Canadian Thieves Steal 10 Million Pounds Of Maple Syrup
Apparently, in Canada they take their maple syrup very seriously:
TORONTO—Sticky-fingered thieves made off with as much as 30 million Canadian dollars (US$30.4 million) worth of maple syrup from a little-known strategic reserve in rural Quebec—leaving authorities to investigate just how much is missing and where it has gone.
The Federation of Quebec Maple Syrup Producers said late Thursday that during a routine inventory check at a facility that stores some 10 million pounds of syrup, inspectors discovered barrels had been emptied and reported “missing a large quantity of maple syrup.”
Quebec produces about 75% of the world’s maple syrup. Despite the theft, the federation said there would be no immediate impact on world-wide syrup supply.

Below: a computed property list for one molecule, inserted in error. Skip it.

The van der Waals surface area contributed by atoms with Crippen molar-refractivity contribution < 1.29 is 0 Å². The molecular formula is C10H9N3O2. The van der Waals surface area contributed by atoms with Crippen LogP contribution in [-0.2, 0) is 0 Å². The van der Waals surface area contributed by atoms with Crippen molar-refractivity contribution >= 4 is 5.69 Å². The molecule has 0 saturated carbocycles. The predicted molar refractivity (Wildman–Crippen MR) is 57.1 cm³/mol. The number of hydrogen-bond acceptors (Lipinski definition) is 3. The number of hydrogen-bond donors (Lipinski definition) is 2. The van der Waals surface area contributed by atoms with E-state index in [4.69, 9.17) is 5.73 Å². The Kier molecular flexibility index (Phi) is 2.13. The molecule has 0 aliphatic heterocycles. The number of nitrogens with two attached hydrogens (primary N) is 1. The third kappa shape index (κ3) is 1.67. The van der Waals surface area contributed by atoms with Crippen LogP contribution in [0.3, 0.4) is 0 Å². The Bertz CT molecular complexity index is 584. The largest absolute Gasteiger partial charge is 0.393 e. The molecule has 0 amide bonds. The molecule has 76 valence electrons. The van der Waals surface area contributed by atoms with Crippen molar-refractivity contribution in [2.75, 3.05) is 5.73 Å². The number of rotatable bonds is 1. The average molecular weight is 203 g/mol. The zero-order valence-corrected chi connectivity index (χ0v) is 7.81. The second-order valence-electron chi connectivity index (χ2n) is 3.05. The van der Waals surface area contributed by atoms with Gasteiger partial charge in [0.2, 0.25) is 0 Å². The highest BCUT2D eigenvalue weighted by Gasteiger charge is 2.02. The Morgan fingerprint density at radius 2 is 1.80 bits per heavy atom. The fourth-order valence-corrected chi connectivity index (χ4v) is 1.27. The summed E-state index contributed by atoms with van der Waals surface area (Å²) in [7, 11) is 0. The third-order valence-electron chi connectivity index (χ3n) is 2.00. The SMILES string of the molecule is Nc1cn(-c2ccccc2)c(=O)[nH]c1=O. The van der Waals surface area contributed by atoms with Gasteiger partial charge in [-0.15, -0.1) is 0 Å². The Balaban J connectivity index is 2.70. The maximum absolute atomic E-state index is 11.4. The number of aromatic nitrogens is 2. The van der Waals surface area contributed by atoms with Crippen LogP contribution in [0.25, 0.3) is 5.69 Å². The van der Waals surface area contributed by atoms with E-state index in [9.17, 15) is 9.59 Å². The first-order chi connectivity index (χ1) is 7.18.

The facility holds about a fifth of the province’s total quantity of unsold supply, stored each year to protect producers’ from the ups and downs of global supply and demand. Late Friday, police and an official from the federation said that not all of the syrup stored at the warehouse—in St-Louis-de-Blandford, about 100 miles northeast of Montreal—was missing. But they couldn’t give an accurate estimate of damages.
“We’re trying to value how much was missing,” said Anne-Marie Granger Godbout, executive director of the federation. “Some barrels are full, some are empty.” Quebec police are on the case, said spokesman Sgt. Ronald McInnis. Late Friday, two investigators were still at the facility, collecting evidence, he said.
Personally, I’d start with checking to see if there have also been any recent thefts of large quantities of eggs, milk, and flour.